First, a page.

Updated: November 2020 from the original posted in July 2018
The short answer is yes…with an *. [See Below]
But, like any life-impacting decision, the short answer doesn’t account for the complexities of choosing a college. And, the last three words are what’s most important to keep in mind: YOU, the applicant, are the one who’s doing the choosing of the college. However, most college applicants overlook their own agency and responsibility, instead believe the college is choosing them.
Then, endeavoring for the “best” chances to be admitted, students believe they should form the stories they’re telling in their essays to what the college admissions officers “want to hear”, which is an extension of a learned mindset in the academic meritocracy. Students are taught to write according to a grading rubric and the teachers’ expectations, seeking to earn the highest grades so they can compete for admissions to a college of their choice.
Yet, in college admissions, chasing an acceptance rather than matching the university with their aptitude and life’s purpose, students can make strategic missteps, including malinvesting in a college.
First possible misstep: applicants forgo the opportunity to know more about themselves. Inherent to the college essay writing process is self-reflection through which students gain confidence in their ability and their purpose in the world. Knowing their aptitude, then students can define their personal vision to use as a “roadmap” to make more effective choices during college.
Furthermore, students can choose a college where they will most likely strengthen confidence in their aptitude, building greater potential for economic prosperity, especially in times of economic distress. Passion is the radiance of aptitude which can easily be recognized by employers who seek to hire the most apt person for the job.
Second possible misstep: During the fall, when college applications are due, seniors are already living through a complicated, inherently stressful transition period in their young lives. Yet, they must also navigate through their everyday circumstances—homework, holiday obligations (which will be even more complex given the current COVID-induced health emergency), family, extracurricular commitments, friends and in 2020, the challenges of “attending” digital high school—in order to essentially craft their autobiographical Magnum Opus.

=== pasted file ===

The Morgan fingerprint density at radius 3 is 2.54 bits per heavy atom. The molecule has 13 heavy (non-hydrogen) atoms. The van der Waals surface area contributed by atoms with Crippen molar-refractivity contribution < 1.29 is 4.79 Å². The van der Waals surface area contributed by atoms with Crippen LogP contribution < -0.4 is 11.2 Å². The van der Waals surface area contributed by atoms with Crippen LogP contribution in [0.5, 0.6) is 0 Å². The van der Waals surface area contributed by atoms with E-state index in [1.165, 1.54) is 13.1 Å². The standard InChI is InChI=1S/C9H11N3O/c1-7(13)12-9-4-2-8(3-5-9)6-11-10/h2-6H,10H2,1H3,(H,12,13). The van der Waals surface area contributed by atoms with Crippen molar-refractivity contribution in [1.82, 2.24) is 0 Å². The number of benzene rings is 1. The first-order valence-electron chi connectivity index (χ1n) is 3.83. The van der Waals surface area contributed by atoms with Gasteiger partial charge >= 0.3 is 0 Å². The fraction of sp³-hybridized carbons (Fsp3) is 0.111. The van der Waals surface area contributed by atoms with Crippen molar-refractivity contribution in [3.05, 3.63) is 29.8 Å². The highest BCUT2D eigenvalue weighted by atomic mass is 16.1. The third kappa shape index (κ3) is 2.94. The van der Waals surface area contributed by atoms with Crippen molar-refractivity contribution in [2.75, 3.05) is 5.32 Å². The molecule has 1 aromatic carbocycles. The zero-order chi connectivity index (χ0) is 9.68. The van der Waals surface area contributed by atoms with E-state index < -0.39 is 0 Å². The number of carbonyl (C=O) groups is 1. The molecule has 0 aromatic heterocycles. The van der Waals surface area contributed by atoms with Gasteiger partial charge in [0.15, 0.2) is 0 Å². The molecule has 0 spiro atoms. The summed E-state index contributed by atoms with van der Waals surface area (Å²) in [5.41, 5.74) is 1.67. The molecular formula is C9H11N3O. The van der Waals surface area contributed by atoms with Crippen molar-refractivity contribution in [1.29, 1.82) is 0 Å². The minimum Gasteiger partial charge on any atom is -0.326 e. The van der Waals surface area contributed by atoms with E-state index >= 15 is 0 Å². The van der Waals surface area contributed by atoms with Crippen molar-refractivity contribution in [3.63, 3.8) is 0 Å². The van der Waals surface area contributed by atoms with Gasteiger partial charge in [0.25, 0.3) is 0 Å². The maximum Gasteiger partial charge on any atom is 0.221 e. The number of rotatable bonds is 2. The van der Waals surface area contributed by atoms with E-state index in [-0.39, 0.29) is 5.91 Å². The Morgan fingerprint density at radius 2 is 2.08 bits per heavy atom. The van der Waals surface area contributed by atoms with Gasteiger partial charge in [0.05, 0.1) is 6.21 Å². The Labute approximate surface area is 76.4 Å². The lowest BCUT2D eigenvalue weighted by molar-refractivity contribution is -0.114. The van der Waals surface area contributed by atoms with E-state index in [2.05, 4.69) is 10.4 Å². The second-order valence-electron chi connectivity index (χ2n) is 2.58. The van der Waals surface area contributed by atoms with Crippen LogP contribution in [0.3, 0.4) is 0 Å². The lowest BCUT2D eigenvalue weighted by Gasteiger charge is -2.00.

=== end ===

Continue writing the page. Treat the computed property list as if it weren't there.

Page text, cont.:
If that same senior writes several versions of a 650 word Common Application essay, essentially attempting to write multiple masterpieces in just three-ish months, they might just be creating a recipe for stress.
Third possible misstep: if an applicant is accepted or denied with a “tailored” essay, how will the student know if they’ve been accepted for or denied based on their own merits? The “what-ifs” can become a nagging doubt, long after the admissions decision is rendered, undermining any lasting confidence in their place in the world.
One senior shared that she would rather be denied admissions on who she really is than still be denied admissions while trying to be someone who she wasn’t. At least then, even in her disappointment, she would know that it was just not meant to be.
And, why not? It’s your life which is affected—both in the short term with the stress of crafting multiple essays, and in the long term, the potential opportunity costs of not being true to yourself.
*Once the 650 Word Common Application essay is submitted to a college, the essay can not be altered for that particular college’s application. However, for subsequent applications waiting to be submitted, students can change and edit the 650 Word Common Application statement.
To learn more about Creative Marbles Consultancy’s collaborative college admissions essay editorial advising, visit us at creativemarbles.com